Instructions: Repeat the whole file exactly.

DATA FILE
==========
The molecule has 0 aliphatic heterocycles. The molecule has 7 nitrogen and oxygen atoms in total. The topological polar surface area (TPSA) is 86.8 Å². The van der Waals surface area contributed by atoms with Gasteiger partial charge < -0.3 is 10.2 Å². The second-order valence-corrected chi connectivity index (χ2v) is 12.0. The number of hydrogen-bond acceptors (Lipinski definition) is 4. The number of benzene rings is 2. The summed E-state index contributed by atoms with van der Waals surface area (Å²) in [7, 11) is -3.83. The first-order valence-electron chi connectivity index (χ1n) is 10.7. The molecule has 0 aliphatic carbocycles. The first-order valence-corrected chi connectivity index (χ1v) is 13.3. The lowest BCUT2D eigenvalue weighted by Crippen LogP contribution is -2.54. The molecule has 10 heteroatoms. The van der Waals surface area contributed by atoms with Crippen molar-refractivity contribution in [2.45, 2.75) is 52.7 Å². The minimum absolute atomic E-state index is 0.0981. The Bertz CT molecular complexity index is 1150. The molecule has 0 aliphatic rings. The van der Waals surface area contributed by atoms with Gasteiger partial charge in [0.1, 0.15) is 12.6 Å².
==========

The molecule has 0 aliphatic heterocycles. The molecule has 7 nitrogen and oxygen atoms in total. The topological polar surface area (TPSA) is 86.8 Å². The van der Waals surface area contributed by atoms with Gasteiger partial charge < -0.3 is 10.2 Å². The second-order valence-corrected chi connectivity index (χ2v) is 12.0. The number of hydrogen-bond acceptors (Lipinski definition) is 4. The number of benzene rings is 2. The summed E-state index contributed by atoms with van der Waals surface area (Å²) in [7, 11) is -3.83. The first-order valence-electron chi connectivity index (χ1n) is 10.7. The molecule has 0 aliphatic carbocycles. The first-order valence-corrected chi connectivity index (χ1v) is 13.3. The lowest BCUT2D eigenvalue weighted by Crippen LogP contribution is -2.54. The molecule has 10 heteroatoms. The van der Waals surface area contributed by atoms with Crippen molar-refractivity contribution in [2.45, 2.75) is 52.7 Å². The minimum absolute atomic E-state index is 0.0981. The Bertz CT molecular complexity index is 1150. The molecule has 0 aliphatic rings. The van der Waals surface area contributed by atoms with Gasteiger partial charge in [0.1, 0.15) is 12.6 Å².